Being an Auslese, this is a select harvest wine. Some auslese are made sweet, this one is reported as dry. It does have a touch of Botrytis, which is known as “noble rot” because it is a fungal rot that attacks grapes giving it a distinctive flavor most well known in dessert wines such as Sauternes or the Aszú of Tokaji.
Robert Parker, Wine Spectator and Steven Tanzer all gave it 90 Points. From this same vineyard site, there is a more expensive version of this wine from select barrels they call “Rotlay.” The Rotlay is expected to age until 2032 and usually costs close to $60 per bottle! This bottle is typically in the mid $30’s but we were able to secure some at only $20 per bottle for wine club members.
Here are the tasting notes from the experts:
Fabulously integrated with salty and silky terroir notes. Super-clean botrytis appears at the very end of this seamlessly woven wine.
90 Points-The Wine Advocate “Evokes pungent brown spices and honey indicative of botrytis on the nose, as is a touch of bitterness. But the corresponding flavor characteristics are nicely folded into the wine’s creamy texture, while cooling fresh orchard fruit and herb elements offer counterpoint and keep pace with the lightly-honeyed glaze of botrytis in a sappy, clinging finish. This should cellar well for the better part of two decades.”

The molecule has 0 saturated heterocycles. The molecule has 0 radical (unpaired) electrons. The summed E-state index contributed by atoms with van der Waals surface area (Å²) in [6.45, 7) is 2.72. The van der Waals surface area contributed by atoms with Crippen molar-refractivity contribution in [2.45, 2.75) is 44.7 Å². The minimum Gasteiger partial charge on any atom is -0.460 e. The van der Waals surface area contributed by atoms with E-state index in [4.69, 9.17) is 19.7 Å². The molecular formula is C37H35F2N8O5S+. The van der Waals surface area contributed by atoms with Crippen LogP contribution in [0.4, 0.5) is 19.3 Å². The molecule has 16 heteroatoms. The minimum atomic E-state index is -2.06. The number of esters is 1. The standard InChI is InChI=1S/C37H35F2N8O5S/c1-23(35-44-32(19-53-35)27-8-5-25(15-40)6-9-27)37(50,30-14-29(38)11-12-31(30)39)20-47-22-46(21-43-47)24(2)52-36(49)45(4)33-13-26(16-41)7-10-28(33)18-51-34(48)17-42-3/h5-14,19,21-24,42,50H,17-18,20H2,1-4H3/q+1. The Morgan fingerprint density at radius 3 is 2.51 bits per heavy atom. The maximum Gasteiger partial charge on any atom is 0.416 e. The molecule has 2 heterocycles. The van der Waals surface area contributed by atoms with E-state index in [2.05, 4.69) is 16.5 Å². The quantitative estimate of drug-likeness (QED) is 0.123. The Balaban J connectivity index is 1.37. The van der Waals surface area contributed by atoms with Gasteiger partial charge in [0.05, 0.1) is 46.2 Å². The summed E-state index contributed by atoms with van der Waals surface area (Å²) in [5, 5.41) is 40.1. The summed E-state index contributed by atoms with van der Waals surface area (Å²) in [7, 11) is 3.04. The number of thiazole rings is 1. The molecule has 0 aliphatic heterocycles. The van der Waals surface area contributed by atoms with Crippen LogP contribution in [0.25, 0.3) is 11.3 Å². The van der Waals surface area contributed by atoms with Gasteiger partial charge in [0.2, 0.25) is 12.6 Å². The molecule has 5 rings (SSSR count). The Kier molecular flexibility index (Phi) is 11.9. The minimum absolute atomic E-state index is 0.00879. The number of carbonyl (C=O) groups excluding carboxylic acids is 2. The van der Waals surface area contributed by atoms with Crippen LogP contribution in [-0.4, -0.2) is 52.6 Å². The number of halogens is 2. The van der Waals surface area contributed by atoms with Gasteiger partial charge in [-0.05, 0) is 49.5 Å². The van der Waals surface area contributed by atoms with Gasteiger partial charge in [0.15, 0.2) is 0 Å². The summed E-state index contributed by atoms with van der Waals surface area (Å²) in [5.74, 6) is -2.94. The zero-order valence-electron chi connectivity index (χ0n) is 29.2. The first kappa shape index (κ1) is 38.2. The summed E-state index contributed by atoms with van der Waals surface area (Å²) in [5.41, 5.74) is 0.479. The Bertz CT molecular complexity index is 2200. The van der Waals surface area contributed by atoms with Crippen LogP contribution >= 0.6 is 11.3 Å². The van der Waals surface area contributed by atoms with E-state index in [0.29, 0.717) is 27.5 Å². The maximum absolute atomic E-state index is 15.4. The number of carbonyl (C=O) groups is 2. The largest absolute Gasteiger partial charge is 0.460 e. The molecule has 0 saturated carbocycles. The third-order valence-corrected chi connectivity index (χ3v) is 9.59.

90 Points-Stephen Tanzer’s International Wine Cellar “Peach pit, cherry blossom and quince jelly dominate the bouquet. Almost creamy in texture and yet delicate, with the smoky, wet stone minerality keeping the ripe apricot fruit in elegant balance. Persistent persimmon flavor with a hint of slate make for a long finish.”
90 Points-The Wine Spectator “Apricot, citrus, spice and mineral permeate the lush texture in this soft, bright Riesling. Harmonious and graceful, with lingering apricot and nectarine notes on the finish. Drink now through 2025.”
75 Wine The Sum
This amazingly well-endowed, profoundly rich red wine must be smelled and tasted to be believed. The color is a rich, deep purple garnet and gives but a small hint as to what’s inside. The nose gives off soaring and wonderfully focused aromas of ripe stone fruit, vanilla, cherries, cedar cigar box, blackberries and cinnamon. In the mouth, there are layers upon layers of broad, sweet opulent fruit balanced by firm tannins, great acidity and oak
Ken Wright Pinot Blanc
(Willamette Valley, Oregon)
Pinot Blanc is a lighter-colored natural mutation of Pinot Gris. Our sources for this fruit are a two acre block of Meredith Mitchell Vineyard and a half acre block of Freedom Hill Vineyard. After pressing the fruit, the juice is fermented in neutral French barrels. The neutral casks give us rich textures without imparting new oak that would detract from the bright fruit/mineral/floral profile of the wine. The new wine remains in barrel with the original yeast and is not racked until bottling.